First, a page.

Time and Change is a series at BuckeyeNation in which we chat with former Ohio State athletes.
When Buckeyes fans think of former players at the position, Andy Katzenmoyer is perhaps the prototypical middle linebacker. A fierce competitor on and off the field, Katzenmoyer roamed the field for the Buckeyes from 1996 to 1998 and was the first true freshman to start the opener at linebacker for Ohio State.
The 1997 Butkus Award winner started all 37 games during his college career and finished his three-year stint with the Buckeyes ranked fifth on the school's career list with 197 solo tackles and 18 quarterback sacks, and fourth in tackles for loss (50).
As a junior, he was a finalist for the Butkus, Lombardi and Maxwell Football Club's Defensive Player of the Year awards.
As a sophomore, Katzenmoyer was a consensus first-team All-American and the first player from Ohio State to win the Butkus, as the Buckeyes won the Rose Bowl. He was a finalist for the Lombardi, Bronko Nagurski and Maxwell awards.
Katzenmoyer was the Big Ten Freshman of the Year and a second-team All-American in 1996.
Taken with the 28th pick in the 1999 NFL draft by the New England Patriots, he ranked third on the team in tackles (107), had 3½ sacks and was named to the NFL All-Rookie team before a neck injury ended his career.
Katzenmoyer, now 34, lives in Westerville, Ohio, and owns Katzenmoyer Performance, an individualized personal training facility.
BuckeyeNation asked him about the neck injury that cut short his NFL career, the 1998 Ohio State team that came one upset from glory, and his life today.
BN: The neck injury obviously cut your career short in the NFL. Do you miss the game at all?
Katzenmoyer: I don't think about the what-ifs, but I definitely miss the game. My career was cut a little short, but I feel like I made the most of my opportunity afterward. I don't really look back and wish anything would have changed.
BN: What did former Ohio State coach John Cooper teach you that you use in everyday life?
Katzenmoyer: I wouldn't limit it to just John Cooper. I would say it was the entire coaching staff in bits and pieces. Probably the biggest thing I carry around is no matter how challenging or difficult a situation is you have to push forward and get through it. There's no substitute for hard work. We definitely did a lot of that when we were there.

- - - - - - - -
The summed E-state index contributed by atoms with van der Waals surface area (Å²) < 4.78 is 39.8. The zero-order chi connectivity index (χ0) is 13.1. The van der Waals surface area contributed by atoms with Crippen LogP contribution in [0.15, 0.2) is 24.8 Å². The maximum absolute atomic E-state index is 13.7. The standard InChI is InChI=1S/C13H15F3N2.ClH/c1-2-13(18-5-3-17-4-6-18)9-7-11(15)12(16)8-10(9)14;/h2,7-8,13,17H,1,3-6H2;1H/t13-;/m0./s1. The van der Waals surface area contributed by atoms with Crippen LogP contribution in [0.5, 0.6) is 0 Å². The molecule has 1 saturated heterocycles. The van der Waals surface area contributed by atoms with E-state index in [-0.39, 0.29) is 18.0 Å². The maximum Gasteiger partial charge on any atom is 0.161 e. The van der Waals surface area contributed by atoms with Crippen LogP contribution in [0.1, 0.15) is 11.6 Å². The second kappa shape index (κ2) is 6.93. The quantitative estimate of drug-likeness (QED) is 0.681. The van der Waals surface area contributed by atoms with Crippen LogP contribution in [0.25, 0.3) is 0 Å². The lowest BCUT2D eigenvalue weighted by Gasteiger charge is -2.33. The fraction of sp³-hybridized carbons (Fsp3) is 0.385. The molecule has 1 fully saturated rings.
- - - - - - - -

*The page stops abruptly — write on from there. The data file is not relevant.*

BN: You've stuck around Columbus. For the athletes just entering Ohio State, what does it mean to be a Buckeye?
Katzenmoyer: What it means to me to be a Buckeye is to stand in line and carry on a tradition that was before me. Living up to the honor and the character and the pride that other Buckeyes had -- not only in my position, but the legacy of other positions -- and really not just living up to the standards only on the field but off the field is a big responsibility.
Katzenmoyer: I really do feel we had the best team in the nation that year. We went into that Michigan State game flat and really overlooked them. We knew they had a ton of talent but to that point hadn't put it all together. Even during that game we were up, I believe, 18 points at one point and it seemed like everything just fell apart. I would say all three years I was at Ohio State, if there's a four-team playoff we would be vying for a national championship. It's one of those things -- the what-ifs really doesn't change what happened. It's just as much the what was, but those are some of the greatest teams that I ever played on back in 1996, '97, '98.
BN: What's the buzz like in Columbus and what are the expectations -- maybe not this year, but in the next few years?
Katzenmoyer: I was fortunate to take part in a brand-new thing down in Ohio State called Friday Night Lights and I took my daughter down and we met most of the coaches we hadn't met before. I met Coach [Urban] Meyer for the first time and the vibe and the attitude and even the intensity walking around the locker room and the weight room during meetings is very intense, very focused, very competitive. It's something that -- not to say the focus wasn't there under [Jim] Tressel -- but there's a different attitude. I think it's a needed change. It had been 10-12 years under the Tressel era and now with Urban Meyer coming in, he's one of the coaches you'll do anything for. Just meeting him, you want him to like you. You want to get his approval in what you're doing. I think the change has been great.
BN: What's next for Andy Katzenmoyer?
Katzenmoyer: I own Katzenmoyer Performance. I'm getting ready to open up KP Crossfit, which is a functional style of training that applies to anyone and everyone. It's a good transition into what I've been offering so far, which is very individualized personal training and attention. This is designed for a larger client base. There's a wide variety that Katzenmoyer Performance and KP Crossfit offer. It's something I look for to develop and really take off.